POLS 3333. JURISPRUDENCE. 3 Hours.
An empirical and normative examination of the nature of law, legal reasoning, and modern legal systems, particularly in the U.S. Other topics: the origins of American legal concepts as they have evolved from earlier legal systems in the Western world and a comparative treatment of legal systems in the world today. Especially recommended for pre-law majors.
The program leading to a Master of Arts degree in Political Science emphasizes a variety of skills in preparation for many different types of employment. Students develop the ability to conduct research and critically analyze complex information, understand decision-making processes, present their findings and conclusions in a succinct and easily-understood manner, think creatively to resolve problems and concerns, and communicate information clearly. These skills are considered valuable in a wide range of jobs and careers, including in: the private sector, non-profit and non-governmental organizations, education, government, research and policy analysis, media, and international affairs. In addition, the Political Science MA is often used as a stepping stone for enrollment in business and law degrees. Finally, the Department of Political Science also endeavors to equip students with the research techniques and substantive background for coursework undertaken beyond the master’s level.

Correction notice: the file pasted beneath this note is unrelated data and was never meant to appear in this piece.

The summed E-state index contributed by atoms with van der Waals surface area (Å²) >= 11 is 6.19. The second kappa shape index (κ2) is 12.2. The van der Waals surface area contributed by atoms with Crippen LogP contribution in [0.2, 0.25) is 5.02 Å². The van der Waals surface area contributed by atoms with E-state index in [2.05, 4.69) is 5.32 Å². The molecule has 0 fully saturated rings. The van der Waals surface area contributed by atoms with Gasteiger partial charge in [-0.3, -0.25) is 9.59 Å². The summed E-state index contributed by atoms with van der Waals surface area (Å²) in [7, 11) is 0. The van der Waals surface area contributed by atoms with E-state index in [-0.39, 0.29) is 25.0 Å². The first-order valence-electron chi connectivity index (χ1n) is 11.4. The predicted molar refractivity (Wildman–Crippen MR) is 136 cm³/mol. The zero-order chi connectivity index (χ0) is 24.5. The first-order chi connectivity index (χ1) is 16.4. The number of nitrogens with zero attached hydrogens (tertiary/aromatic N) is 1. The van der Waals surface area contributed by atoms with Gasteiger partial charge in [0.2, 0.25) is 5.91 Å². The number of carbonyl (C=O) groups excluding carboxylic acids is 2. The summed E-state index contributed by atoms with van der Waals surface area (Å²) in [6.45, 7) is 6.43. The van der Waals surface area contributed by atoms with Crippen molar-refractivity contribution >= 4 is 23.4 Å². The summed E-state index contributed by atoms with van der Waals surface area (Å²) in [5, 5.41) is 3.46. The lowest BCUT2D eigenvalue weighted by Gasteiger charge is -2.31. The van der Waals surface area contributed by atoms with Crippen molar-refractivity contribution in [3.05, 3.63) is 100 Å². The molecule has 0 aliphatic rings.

The goal of the political science undergraduate curriculum is to maximize students' capacities to analyze and interpret political events and governmental processes. In addition to acquiring general knowledge about government and political behavior, students also learn the analytical skills relevant to particular political systems (their own and others'), and to problems of most immediate consequence and concern to them.